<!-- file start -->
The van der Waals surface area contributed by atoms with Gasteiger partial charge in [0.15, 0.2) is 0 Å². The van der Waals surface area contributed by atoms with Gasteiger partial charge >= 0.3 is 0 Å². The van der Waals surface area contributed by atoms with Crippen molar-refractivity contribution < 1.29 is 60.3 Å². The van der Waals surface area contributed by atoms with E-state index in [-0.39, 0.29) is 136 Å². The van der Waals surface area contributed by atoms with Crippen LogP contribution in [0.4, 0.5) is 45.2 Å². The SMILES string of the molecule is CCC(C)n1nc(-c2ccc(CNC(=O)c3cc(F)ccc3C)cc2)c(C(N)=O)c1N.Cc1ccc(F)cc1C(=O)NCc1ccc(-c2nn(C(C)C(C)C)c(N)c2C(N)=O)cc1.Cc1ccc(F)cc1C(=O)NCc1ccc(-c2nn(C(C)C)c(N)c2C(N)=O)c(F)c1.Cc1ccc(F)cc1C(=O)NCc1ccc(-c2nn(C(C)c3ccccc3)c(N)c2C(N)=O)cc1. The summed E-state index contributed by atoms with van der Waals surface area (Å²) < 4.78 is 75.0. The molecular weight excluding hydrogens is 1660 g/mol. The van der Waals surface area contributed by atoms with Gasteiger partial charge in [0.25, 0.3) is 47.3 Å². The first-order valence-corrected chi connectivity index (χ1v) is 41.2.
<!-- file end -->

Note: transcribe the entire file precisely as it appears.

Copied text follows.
The van der Waals surface area contributed by atoms with Gasteiger partial charge in [0.15, 0.2) is 0 Å². The van der Waals surface area contributed by atoms with Gasteiger partial charge >= 0.3 is 0 Å². The van der Waals surface area contributed by atoms with Crippen molar-refractivity contribution < 1.29 is 60.3 Å². The van der Waals surface area contributed by atoms with E-state index in [-0.39, 0.29) is 136 Å². The van der Waals surface area contributed by atoms with Crippen LogP contribution in [0.4, 0.5) is 45.2 Å². The SMILES string of the molecule is CCC(C)n1nc(-c2ccc(CNC(=O)c3cc(F)ccc3C)cc2)c(C(N)=O)c1N.Cc1ccc(F)cc1C(=O)NCc1ccc(-c2nn(C(C)C(C)C)c(N)c2C(N)=O)cc1.Cc1ccc(F)cc1C(=O)NCc1ccc(-c2nn(C(C)C)c(N)c2C(N)=O)c(F)c1.Cc1ccc(F)cc1C(=O)NCc1ccc(-c2nn(C(C)c3ccccc3)c(N)c2C(N)=O)cc1. The summed E-state index contributed by atoms with van der Waals surface area (Å²) < 4.78 is 75.0. The molecular weight excluding hydrogens is 1660 g/mol. The van der Waals surface area contributed by atoms with Gasteiger partial charge in [0.25, 0.3) is 47.3 Å². The first-order valence-corrected chi connectivity index (χ1v) is 41.2.